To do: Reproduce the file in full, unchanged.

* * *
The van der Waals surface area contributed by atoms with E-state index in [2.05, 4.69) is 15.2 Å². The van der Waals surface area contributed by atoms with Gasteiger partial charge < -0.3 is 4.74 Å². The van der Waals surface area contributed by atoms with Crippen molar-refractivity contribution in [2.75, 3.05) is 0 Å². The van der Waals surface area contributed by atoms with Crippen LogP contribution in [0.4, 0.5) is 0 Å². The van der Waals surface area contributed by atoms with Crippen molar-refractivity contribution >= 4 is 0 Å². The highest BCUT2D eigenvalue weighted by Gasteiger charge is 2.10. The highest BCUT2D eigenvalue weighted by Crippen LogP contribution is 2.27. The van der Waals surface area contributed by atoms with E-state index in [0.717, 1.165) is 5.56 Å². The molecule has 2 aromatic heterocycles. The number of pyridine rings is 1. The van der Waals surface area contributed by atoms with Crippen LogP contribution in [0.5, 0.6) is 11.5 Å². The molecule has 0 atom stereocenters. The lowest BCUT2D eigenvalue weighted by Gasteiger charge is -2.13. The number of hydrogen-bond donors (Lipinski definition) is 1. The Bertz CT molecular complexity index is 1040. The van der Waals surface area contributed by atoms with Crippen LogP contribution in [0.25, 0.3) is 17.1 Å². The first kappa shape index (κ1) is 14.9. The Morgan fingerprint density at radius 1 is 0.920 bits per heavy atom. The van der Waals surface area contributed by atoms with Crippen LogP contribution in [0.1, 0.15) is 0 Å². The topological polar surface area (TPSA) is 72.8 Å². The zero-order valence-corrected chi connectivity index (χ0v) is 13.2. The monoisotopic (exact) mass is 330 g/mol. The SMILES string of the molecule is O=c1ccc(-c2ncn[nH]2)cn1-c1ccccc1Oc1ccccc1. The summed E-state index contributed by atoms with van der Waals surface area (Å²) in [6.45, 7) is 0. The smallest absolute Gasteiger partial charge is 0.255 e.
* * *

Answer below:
The van der Waals surface area contributed by atoms with E-state index in [2.05, 4.69) is 15.2 Å². The van der Waals surface area contributed by atoms with Gasteiger partial charge < -0.3 is 4.74 Å². The van der Waals surface area contributed by atoms with Crippen molar-refractivity contribution in [2.75, 3.05) is 0 Å². The van der Waals surface area contributed by atoms with Crippen LogP contribution in [0.4, 0.5) is 0 Å². The van der Waals surface area contributed by atoms with Crippen molar-refractivity contribution >= 4 is 0 Å². The highest BCUT2D eigenvalue weighted by Gasteiger charge is 2.10. The highest BCUT2D eigenvalue weighted by Crippen LogP contribution is 2.27. The van der Waals surface area contributed by atoms with E-state index in [0.717, 1.165) is 5.56 Å². The molecule has 2 aromatic heterocycles. The number of pyridine rings is 1. The van der Waals surface area contributed by atoms with Crippen LogP contribution in [0.5, 0.6) is 11.5 Å². The molecule has 0 atom stereocenters. The lowest BCUT2D eigenvalue weighted by Gasteiger charge is -2.13. The number of hydrogen-bond donors (Lipinski definition) is 1. The Bertz CT molecular complexity index is 1040. The van der Waals surface area contributed by atoms with Crippen LogP contribution in [0.25, 0.3) is 17.1 Å². The first kappa shape index (κ1) is 14.9. The Morgan fingerprint density at radius 1 is 0.920 bits per heavy atom. The van der Waals surface area contributed by atoms with Crippen LogP contribution in [0.1, 0.15) is 0 Å². The topological polar surface area (TPSA) is 72.8 Å². The zero-order valence-corrected chi connectivity index (χ0v) is 13.2. The monoisotopic (exact) mass is 330 g/mol. The SMILES string of the molecule is O=c1ccc(-c2ncn[nH]2)cn1-c1ccccc1Oc1ccccc1. The summed E-state index contributed by atoms with van der Waals surface area (Å²) in [6.45, 7) is 0. The smallest absolute Gasteiger partial charge is 0.255 e.